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Flaws undermine WTC redevelopment plans

By Greg LaRose

CityBusiness

July 2, 2013

A selected committee of city officials were considering the three proposals to redevelop the former World Trade Center site as this column was being written. Inside and outside the industry, it is considered one of the biggest decisions in the history of New Orleans real estate.

The Bureau of Governmental Research stressed its importance in a report issued a day ahead of the presentations. It also noted that two of the three submissions were lean on details, drawing this conclusion even after meeting with the three development teams.

Whether you consider them boldly conceptual or critically deficient, the paucity within the proposals is not the sole fault of developers. As the BGR noted earlier this year, the request for proposals from the city also held scant specifics.

A letter that BGR President and CEO Janet Howard sent to Mayor Mitch Landrieu in February described the city’s RFP as vague and ambiguous. Specifically, she was critical of the selection criteria and their unclear connection to the RFP’s goals as well as open-ended language concerning the use of public subsidies.

The request, issued in January, says the redevelopment “should be” privately financed, which is at best a lukewarm suggestion and hardly a requirement. The RFP also says developers “should be prepared” to pay the New Orleans Building Corp. to use the site, but offers no structure for such an arrangement.

The RFP also listed nine goals for the project, among them a call for a “world-class civic space” and “appropriate commercial uses” for the property. Beyond that, there were no indicators as to what constitutes a “world-class” or “appropriate” development.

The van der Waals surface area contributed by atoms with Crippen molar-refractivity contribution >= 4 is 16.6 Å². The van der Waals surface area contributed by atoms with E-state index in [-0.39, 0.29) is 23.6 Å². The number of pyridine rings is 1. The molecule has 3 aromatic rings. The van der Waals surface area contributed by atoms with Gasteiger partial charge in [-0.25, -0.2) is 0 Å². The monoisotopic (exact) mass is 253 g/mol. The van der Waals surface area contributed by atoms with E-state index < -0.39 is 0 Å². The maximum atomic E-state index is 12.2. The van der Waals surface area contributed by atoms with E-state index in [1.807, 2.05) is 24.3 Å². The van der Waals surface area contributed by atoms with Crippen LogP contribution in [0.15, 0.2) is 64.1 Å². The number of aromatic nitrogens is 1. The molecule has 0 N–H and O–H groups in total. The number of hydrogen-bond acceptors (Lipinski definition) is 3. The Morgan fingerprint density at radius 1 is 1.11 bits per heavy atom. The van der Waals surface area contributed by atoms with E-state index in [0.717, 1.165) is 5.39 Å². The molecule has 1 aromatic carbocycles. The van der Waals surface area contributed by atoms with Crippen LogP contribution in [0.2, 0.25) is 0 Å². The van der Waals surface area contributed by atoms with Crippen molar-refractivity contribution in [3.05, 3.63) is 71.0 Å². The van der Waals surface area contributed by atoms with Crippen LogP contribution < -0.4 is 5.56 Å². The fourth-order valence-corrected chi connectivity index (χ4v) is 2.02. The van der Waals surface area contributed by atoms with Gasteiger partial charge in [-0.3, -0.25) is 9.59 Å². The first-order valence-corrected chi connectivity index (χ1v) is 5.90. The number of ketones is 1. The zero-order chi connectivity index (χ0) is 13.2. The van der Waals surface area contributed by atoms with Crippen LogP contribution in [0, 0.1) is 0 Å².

Dozens of developers and representatives of construction, architecture and engineering firms attended a pre-bid conference in late January to learn more about the process, with Deputy Mayor Cedric Grant encouraging bidders to be creative, but only three proposals were submitted by the April 3 deadline.

To be fair, some of the attendees at the pre-bid conference have teamed with the developers that submitted proposals, but three proposals cannot be close to the variety city officials had hoped to obtain.
Instead of crafting a clearer vision and a more solid set of standards for the proposals, the RFP positions New Orleans for a repeat of history. Twice since 1998, proposals to redevelop the WTC have fallen apart.

Larry Sisung’s development team was chosen 15 years ago to place a 635-room hotel in the 33-story tower, but their package crumbled under the weight of the Sept. 11, 2001, terrorist attacks, lawsuits challenging the structure of their deal and ultimately Hurricane Katrina.

Full Spectrum, a New York development company, was chosen in a 2007 RFP process that drew eight bids, but it backed out of the project in August 2008 — a day before the City Council was schedule to approve their proposal.

One of the proposals brought forward this week could well take root and provide the long-sought invigoration of the Mississippi Riverfront. But the process to date is wrought with flaws that make such a scenario improbable.

The city may have had the best intentions when it crafted its request for proposals, but its shortage of specifics could lay an unstable foundation for any project that moves forward.

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